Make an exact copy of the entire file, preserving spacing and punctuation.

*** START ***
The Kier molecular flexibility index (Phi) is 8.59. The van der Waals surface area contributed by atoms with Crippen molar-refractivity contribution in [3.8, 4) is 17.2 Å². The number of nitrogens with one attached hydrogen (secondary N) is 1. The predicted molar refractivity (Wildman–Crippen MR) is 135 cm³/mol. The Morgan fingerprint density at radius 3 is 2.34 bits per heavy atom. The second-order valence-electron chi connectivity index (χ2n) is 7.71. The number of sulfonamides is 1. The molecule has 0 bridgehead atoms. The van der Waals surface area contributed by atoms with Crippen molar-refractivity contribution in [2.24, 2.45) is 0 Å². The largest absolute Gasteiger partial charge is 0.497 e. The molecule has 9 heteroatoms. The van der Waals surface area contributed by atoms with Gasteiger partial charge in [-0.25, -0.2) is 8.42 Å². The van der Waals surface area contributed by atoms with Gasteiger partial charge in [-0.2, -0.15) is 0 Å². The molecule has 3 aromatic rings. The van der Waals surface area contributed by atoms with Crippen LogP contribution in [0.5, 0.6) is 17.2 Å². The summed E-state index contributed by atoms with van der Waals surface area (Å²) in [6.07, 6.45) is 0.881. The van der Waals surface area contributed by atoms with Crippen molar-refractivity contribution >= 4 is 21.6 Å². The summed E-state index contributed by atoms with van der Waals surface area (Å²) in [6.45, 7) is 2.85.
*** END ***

The Kier molecular flexibility index (Phi) is 8.59. The van der Waals surface area contributed by atoms with Crippen molar-refractivity contribution in [3.8, 4) is 17.2 Å². The number of nitrogens with one attached hydrogen (secondary N) is 1. The predicted molar refractivity (Wildman–Crippen MR) is 135 cm³/mol. The Morgan fingerprint density at radius 3 is 2.34 bits per heavy atom. The second-order valence-electron chi connectivity index (χ2n) is 7.71. The number of sulfonamides is 1. The molecule has 0 bridgehead atoms. The van der Waals surface area contributed by atoms with Crippen molar-refractivity contribution in [2.24, 2.45) is 0 Å². The largest absolute Gasteiger partial charge is 0.497 e. The molecule has 9 heteroatoms. The van der Waals surface area contributed by atoms with Gasteiger partial charge in [-0.25, -0.2) is 8.42 Å². The van der Waals surface area contributed by atoms with Gasteiger partial charge in [-0.2, -0.15) is 0 Å². The molecule has 3 aromatic rings. The van der Waals surface area contributed by atoms with Crippen LogP contribution in [0.5, 0.6) is 17.2 Å². The summed E-state index contributed by atoms with van der Waals surface area (Å²) in [6.07, 6.45) is 0.881. The van der Waals surface area contributed by atoms with Crippen molar-refractivity contribution >= 4 is 21.6 Å². The summed E-state index contributed by atoms with van der Waals surface area (Å²) in [6.45, 7) is 2.85.